"The toll the war is taking on the Army's troops and equipment will lock in much higher military spending for years to come, regardless of how the occupation goes from here, defense experts say.

"This $87 billion is really just a down payment," said Scott Lilly, the Democratic staff director of the House Appropriations Committee and a military procurement expert.

It is a point that military officials emphasize.

"We assumed that operations would cease a lot earlier than they have," said an Army official, who spoke on the condition of anonymity. "They haven't ceased. The planning process was always to downsize, for the operational tempo to drop dramatically by now. The surprise is, we continue to operate at a very, very high op tempo with a very, very large force."
The force in Iraq has dropped by about 25% of the peak. I would be willing to bet the tempo has dropped even more than that. Both will continue to drop as time passes.


But your right, there is probably much maintance work that got deferred during peak tempo.
It took the air force about 6 months to get caught up after Desert Storm.

Well, even though the force in Iraq has dropped the costs of occupation are much higher than the administration would admit until recently. No one planned for resistance to last this long althught they should have. There were warnings resistance to a mostly American occupation would be strong. The warnings were ignored.

In Desert Strom there was a plan in place before the war began. Clear objectives and an exit strategy.

All lacking this go 'round.

Irresponsible considering this was all foreseen. If the administration had only listened to the Pentagon military experts instead of the ideologue civilian Pentagon hawks.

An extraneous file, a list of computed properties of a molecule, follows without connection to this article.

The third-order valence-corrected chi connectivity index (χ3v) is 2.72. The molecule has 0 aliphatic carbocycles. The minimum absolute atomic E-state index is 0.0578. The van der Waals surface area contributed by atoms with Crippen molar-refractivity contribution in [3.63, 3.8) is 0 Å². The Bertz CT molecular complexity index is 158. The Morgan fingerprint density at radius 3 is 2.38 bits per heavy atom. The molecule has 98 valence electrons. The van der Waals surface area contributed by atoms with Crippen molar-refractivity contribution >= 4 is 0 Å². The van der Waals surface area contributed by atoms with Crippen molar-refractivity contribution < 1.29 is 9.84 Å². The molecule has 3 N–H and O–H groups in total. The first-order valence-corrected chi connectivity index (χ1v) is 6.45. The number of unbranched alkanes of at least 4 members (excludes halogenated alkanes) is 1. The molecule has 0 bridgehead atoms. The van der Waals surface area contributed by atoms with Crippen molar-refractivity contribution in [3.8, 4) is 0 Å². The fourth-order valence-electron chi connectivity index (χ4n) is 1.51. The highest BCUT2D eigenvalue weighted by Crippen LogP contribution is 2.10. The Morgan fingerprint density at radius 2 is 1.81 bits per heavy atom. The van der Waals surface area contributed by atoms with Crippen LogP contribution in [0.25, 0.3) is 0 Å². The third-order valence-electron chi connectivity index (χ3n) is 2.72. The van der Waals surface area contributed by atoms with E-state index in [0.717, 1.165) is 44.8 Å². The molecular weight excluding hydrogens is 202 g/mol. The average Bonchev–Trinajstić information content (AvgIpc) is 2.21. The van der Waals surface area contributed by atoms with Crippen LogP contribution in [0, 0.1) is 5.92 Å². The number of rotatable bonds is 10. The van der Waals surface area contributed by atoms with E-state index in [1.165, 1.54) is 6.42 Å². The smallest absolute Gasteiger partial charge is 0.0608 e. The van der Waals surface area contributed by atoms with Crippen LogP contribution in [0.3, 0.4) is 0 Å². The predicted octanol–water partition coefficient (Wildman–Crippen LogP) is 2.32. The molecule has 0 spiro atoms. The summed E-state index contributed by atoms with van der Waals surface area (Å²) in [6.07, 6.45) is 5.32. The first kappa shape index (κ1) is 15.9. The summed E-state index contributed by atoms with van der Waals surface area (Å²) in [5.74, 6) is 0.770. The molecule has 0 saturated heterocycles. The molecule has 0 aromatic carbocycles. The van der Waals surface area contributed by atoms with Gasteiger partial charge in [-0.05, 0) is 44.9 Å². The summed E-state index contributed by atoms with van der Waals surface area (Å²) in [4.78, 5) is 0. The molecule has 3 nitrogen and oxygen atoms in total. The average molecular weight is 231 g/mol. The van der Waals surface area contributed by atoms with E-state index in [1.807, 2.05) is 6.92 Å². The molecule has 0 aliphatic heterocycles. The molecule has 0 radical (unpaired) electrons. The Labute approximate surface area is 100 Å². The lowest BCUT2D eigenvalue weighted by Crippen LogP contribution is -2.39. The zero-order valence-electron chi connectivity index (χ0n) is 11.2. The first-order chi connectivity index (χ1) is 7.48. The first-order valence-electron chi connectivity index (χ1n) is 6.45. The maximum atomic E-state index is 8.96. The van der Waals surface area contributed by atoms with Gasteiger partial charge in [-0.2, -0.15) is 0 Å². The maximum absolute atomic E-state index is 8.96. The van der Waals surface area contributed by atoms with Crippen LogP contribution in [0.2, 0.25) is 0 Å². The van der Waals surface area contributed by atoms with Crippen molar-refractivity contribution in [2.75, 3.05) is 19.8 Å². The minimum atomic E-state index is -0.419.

But the facts have made themselves known now. And Powell has Bush's ear because of those facts.

It may be too little too late.

 

charrison

Lifer
Oct 13, 1999
17,033
1
81
Originally posted by: BOBDN
Originally posted by: charrison
Originally posted by: BOBDN
The $87 BILLION Bush just asked for is only a "downpayment."

From the Washington Post.

Wearing Out and Adding Up

An excerpt.

"The toll the war is taking on the Army's troops and equipment will lock in much higher military spending for years to come, regardless of how the occupation goes from here, defense experts say.

"This $87 billion is really just a down payment," said Scott Lilly, the Democratic staff director of the House Appropriations Committee and a military procurement expert.

It is a point that military officials emphasize.

"We assumed that operations would cease a lot earlier than they have," said an Army official, who spoke on the condition of anonymity. "They haven't ceased. The planning process was always to downsize, for the operational tempo to drop dramatically by now. The surprise is, we continue to operate at a very, very high op tempo with a very, very large force."